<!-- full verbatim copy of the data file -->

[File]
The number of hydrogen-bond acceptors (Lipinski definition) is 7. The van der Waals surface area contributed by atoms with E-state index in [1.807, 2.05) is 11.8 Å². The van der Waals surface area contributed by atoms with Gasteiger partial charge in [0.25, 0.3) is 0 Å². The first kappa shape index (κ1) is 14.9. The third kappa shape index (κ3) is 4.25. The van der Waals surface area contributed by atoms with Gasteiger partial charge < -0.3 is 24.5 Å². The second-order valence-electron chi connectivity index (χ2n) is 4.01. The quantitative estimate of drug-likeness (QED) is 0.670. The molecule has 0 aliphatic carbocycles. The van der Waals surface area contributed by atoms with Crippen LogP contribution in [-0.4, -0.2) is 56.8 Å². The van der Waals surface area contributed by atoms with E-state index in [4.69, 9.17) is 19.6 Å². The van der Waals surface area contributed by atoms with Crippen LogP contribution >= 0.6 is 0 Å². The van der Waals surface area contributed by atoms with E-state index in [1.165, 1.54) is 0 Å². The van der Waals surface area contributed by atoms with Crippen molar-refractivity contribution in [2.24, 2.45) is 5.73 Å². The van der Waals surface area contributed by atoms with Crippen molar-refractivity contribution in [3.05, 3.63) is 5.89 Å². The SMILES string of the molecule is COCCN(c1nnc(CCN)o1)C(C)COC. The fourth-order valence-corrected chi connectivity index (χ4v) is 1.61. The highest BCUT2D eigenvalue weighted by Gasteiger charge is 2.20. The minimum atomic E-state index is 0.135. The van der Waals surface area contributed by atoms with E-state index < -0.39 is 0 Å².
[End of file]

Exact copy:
The number of hydrogen-bond acceptors (Lipinski definition) is 7. The van der Waals surface area contributed by atoms with E-state index in [1.807, 2.05) is 11.8 Å². The van der Waals surface area contributed by atoms with Gasteiger partial charge in [0.25, 0.3) is 0 Å². The first kappa shape index (κ1) is 14.9. The third kappa shape index (κ3) is 4.25. The van der Waals surface area contributed by atoms with Gasteiger partial charge < -0.3 is 24.5 Å². The second-order valence-electron chi connectivity index (χ2n) is 4.01. The quantitative estimate of drug-likeness (QED) is 0.670. The molecule has 0 aliphatic carbocycles. The van der Waals surface area contributed by atoms with Crippen LogP contribution in [-0.4, -0.2) is 56.8 Å². The van der Waals surface area contributed by atoms with E-state index in [4.69, 9.17) is 19.6 Å². The van der Waals surface area contributed by atoms with Crippen LogP contribution >= 0.6 is 0 Å². The van der Waals surface area contributed by atoms with E-state index in [1.165, 1.54) is 0 Å². The van der Waals surface area contributed by atoms with Crippen molar-refractivity contribution in [2.24, 2.45) is 5.73 Å². The van der Waals surface area contributed by atoms with Crippen molar-refractivity contribution in [3.05, 3.63) is 5.89 Å². The SMILES string of the molecule is COCCN(c1nnc(CCN)o1)C(C)COC. The fourth-order valence-corrected chi connectivity index (χ4v) is 1.61. The highest BCUT2D eigenvalue weighted by Gasteiger charge is 2.20. The minimum atomic E-state index is 0.135. The van der Waals surface area contributed by atoms with E-state index < -0.39 is 0 Å².